The Challenge to Bloomfield New Mexico’s Ten Commandments Monument

Heather Greene —  March 16, 2014 — 13 Comments

It is all over the mainstream news from local papers to The Washington Post: “Wiccans Sue City over Ten Commandments.” Yes this story is true. The American Civil Liberties Union (ACLU) of New Mexico filed a lawsuit in February on behalf of two Wiccan practitioners who were offended by the installation of a Ten Commandments monument on City Hall property in their hometown of Bloomfield, New Mexico. The lawsuit went before a U.S. District Court Monday drawing national media attention.

bloomfield nm

©jorndorf/roughshelter.com

The narrative isn’t new but the players are. Wiccans fill the plaintiffs role instead the widely expected Atheists or Humanists. In this case, the two plaintiffs are Bloomfield residents Janie Felix and Buford Coone, both members of the Order of the Cauldron of the Sage. Janie is a certified clinical herbalist and High Priestess of the group. In 2000 she moved to Bloomfield New Mexico  where she began teaching Wicca 101 and herbalism at the local metaphysical shop. She says:

I quickly found there were many like-minded folks, some not knowing where to turn, some practicing solitaries and some merely dabbling. Over a period of time we formed a spiritual group, and eventually a formal coven.

Janie Felix

Janie Felix

Janie’s home now serves as the covenstead with a permanent ritual site in the backyard. That site and Buford’s home are both less than 2 miles from City Hall where the problems all began.

On April 3, 2007, Bloomfield’s Councilor Kevin Mauzy “made a presentation of a monument to display the Ten Commandments in front of Bloomfield City Hall serving as a historical and art display for the city.” As noted in the official meeting minutes, the proposal was approved and the funds were to come from “private donations from the community.” In testimony this past week, The Albuquerque Journal reports Mauzy saying, “[The monument] was not for religious purposes. It was for historical purposes and to beautify the city.”

After the approval, the Council adopted a resolution permitting private “citizens, groups and organizations” to sponsor displays on City Hall’s lawn. The official resolution outlined the scope and approval process for such an installation. For example one requirement states that all displays must reflect the “history and heritage of the City’s law and government.”

There was an almost immediate outcry from people of many religious backgrounds. At the 2007 meeting, the City Manager urged the Council to delay the monument’s approval until legal concerns were addressed. Opponents spoke at council meetings, sent letters-to-the-editor and signed petitions. One Bloomfield citizen even launched a blog called: “Bloomfield NM Ten Commandments Monument.” In one of the few entries, the writer includes a published letter to editor of The Farmington Daily Times. His words prophetically state:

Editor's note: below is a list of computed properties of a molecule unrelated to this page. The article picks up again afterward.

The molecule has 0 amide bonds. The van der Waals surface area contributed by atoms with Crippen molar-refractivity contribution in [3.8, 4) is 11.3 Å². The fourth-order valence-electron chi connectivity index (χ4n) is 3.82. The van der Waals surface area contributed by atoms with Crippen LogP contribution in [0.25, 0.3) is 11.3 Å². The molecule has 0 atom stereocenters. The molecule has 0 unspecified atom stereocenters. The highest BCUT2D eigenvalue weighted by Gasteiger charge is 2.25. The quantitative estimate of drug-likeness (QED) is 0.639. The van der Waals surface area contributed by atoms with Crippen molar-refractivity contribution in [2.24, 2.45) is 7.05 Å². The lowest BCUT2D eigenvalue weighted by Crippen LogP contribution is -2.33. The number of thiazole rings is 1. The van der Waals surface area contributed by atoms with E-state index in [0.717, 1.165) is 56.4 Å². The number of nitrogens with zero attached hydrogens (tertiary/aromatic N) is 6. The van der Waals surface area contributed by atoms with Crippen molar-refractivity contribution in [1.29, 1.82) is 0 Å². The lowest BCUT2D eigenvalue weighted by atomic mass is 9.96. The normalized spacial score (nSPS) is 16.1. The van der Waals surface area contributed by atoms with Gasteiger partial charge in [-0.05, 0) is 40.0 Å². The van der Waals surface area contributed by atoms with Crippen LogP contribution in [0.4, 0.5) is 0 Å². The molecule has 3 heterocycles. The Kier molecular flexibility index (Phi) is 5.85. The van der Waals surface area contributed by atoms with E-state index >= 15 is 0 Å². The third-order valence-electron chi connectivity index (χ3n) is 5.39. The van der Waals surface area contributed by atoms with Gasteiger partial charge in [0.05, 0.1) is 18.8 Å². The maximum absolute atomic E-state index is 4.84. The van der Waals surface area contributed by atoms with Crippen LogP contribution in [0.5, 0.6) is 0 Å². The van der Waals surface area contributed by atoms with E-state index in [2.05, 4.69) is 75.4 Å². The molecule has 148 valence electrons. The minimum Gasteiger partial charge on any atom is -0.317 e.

Perhaps saddest of all, the City Council will no doubt cost the small town of Bloomfield large amounts of taxpayer dollars in legal fees in an attempt to defend this unconstitutional course.

Despite the myriad protests, the monument was erected in June 2011.

Present at the unveiling was Debra Dogget, volunteer coordinator of Ardantane Pagan Learning Center, former Bloomfield resident and former member of the Order of the Cauldron of the Sage. Debra says, “It was very much a religious ceremony … with a great deal of talk about the Ten Commandments being the foundation of law in the US.”

In the ACLU’s complaint , Buford Coone is recorded as saying the “display shows that the City favors the Christian religion and supports Christianity over other religions [and] … violates the U.S. Constitution and the New Mexico Constitution.” In the same document, Janie Felix says, “[the monument] sends a message of exclusion to those who do not adhere to that particular religion.”

Watching the situation from her own home in New Mexico is Amber K, a Wiccan Priestess and executive director of Ardantane.  She says:

New Mexico is home to hundreds of different religious faiths, traditions, denominations and sects, who should be able to expect that government agencies will perform its duties in an unbiased, even-handed, secular manner, respecting no creed above any other. New Mexicans can be proud that citizens of many cultures and beliefs live together in mutual respect; the Bloomfield monument threatens and disrespects that fine tradition.

Debra Doggett

Debra Doggett

Amber’s statement supports Janie’s own observations about the region. She notes that there are Muslims, Roman Catholics, Buddhists, Taoists, Atheists, Baptists, other Protestant denominations and, in nearby Farmington, a Unitarian Universalist Fellowship. In addition, the region has at least two CUUPS chapters, Ardantane Pagan Learning Center and Covenant of the Goddess’ Albquerque-based local council Chamisa. Janie also adds that the area boasts “a strong presence of Native Americans following traditional paths.”

Despite this diversity, both Janie and Debra agree that the immediate Bloomfield area has become more religiously conservative. Debra says:

The climate in Bloomfield, at least for those who work for the city, is very much controlled by Christianity and those who don’t tow that line are very much in fear of losing their jobs. There [were] many more folks who were approached to be plaintiffs … but several of them work for the City of Bloomfield and they fear for their jobs … They knew they would lose them if they agreed to sue.

But why sue? Why not simply fund a monument per the city’s resolution?  Debra points out that news articles got that point wrong. She says that there “is no longer any room for more” monuments. “The group that funded the Ten Commandments has [used] up” all the allotted space.

©jorndorf/roughshelter.com

©jorndorf/roughshelter.com